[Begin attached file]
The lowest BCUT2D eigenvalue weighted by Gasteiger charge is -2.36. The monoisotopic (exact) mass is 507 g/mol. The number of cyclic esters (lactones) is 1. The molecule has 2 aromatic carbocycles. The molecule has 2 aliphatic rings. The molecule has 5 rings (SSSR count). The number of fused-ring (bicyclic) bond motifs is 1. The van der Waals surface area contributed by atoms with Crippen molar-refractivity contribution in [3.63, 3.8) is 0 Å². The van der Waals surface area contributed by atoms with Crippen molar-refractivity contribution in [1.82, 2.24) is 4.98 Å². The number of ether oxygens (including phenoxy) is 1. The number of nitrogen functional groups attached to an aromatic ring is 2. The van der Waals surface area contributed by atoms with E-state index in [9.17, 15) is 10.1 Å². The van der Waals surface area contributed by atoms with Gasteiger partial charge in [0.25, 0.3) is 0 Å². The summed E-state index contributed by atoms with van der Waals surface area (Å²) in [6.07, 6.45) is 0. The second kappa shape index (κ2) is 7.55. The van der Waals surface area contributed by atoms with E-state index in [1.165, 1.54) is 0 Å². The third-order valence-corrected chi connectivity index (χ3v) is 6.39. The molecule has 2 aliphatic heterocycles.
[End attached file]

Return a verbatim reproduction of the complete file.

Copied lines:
The lowest BCUT2D eigenvalue weighted by Gasteiger charge is -2.36. The monoisotopic (exact) mass is 507 g/mol. The number of cyclic esters (lactones) is 1. The molecule has 2 aromatic carbocycles. The molecule has 2 aliphatic rings. The molecule has 5 rings (SSSR count). The number of fused-ring (bicyclic) bond motifs is 1. The van der Waals surface area contributed by atoms with Crippen molar-refractivity contribution in [3.63, 3.8) is 0 Å². The van der Waals surface area contributed by atoms with Crippen molar-refractivity contribution in [1.82, 2.24) is 4.98 Å². The number of ether oxygens (including phenoxy) is 1. The number of nitrogen functional groups attached to an aromatic ring is 2. The van der Waals surface area contributed by atoms with E-state index in [9.17, 15) is 10.1 Å². The van der Waals surface area contributed by atoms with Gasteiger partial charge in [0.25, 0.3) is 0 Å². The summed E-state index contributed by atoms with van der Waals surface area (Å²) in [6.07, 6.45) is 0. The second kappa shape index (κ2) is 7.55. The van der Waals surface area contributed by atoms with E-state index in [1.165, 1.54) is 0 Å². The third-order valence-corrected chi connectivity index (χ3v) is 6.39. The molecule has 2 aliphatic heterocycles.